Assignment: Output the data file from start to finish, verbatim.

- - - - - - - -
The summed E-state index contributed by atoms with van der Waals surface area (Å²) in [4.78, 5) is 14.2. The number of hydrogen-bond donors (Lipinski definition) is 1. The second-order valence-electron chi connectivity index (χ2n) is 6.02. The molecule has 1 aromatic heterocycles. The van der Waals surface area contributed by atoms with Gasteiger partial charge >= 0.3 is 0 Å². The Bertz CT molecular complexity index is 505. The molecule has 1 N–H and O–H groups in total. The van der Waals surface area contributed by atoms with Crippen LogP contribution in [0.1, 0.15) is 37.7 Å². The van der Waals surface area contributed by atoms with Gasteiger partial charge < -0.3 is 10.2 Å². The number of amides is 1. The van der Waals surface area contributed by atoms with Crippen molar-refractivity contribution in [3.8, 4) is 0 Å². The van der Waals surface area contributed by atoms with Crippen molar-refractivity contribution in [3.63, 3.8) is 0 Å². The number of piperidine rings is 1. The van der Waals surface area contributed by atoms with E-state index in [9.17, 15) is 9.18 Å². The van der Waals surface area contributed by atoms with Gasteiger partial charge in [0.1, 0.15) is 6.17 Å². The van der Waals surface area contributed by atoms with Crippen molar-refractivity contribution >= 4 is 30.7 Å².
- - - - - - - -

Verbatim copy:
The summed E-state index contributed by atoms with van der Waals surface area (Å²) in [4.78, 5) is 14.2. The number of hydrogen-bond donors (Lipinski definition) is 1. The second-order valence-electron chi connectivity index (χ2n) is 6.02. The molecule has 1 aromatic heterocycles. The van der Waals surface area contributed by atoms with Gasteiger partial charge >= 0.3 is 0 Å². The Bertz CT molecular complexity index is 505. The molecule has 1 N–H and O–H groups in total. The van der Waals surface area contributed by atoms with Crippen LogP contribution in [0.1, 0.15) is 37.7 Å². The van der Waals surface area contributed by atoms with Gasteiger partial charge < -0.3 is 10.2 Å². The number of amides is 1. The van der Waals surface area contributed by atoms with Crippen molar-refractivity contribution in [3.8, 4) is 0 Å². The van der Waals surface area contributed by atoms with Crippen molar-refractivity contribution in [3.63, 3.8) is 0 Å². The number of piperidine rings is 1. The van der Waals surface area contributed by atoms with E-state index in [9.17, 15) is 9.18 Å². The van der Waals surface area contributed by atoms with Gasteiger partial charge in [0.1, 0.15) is 6.17 Å². The van der Waals surface area contributed by atoms with Crippen molar-refractivity contribution >= 4 is 30.7 Å².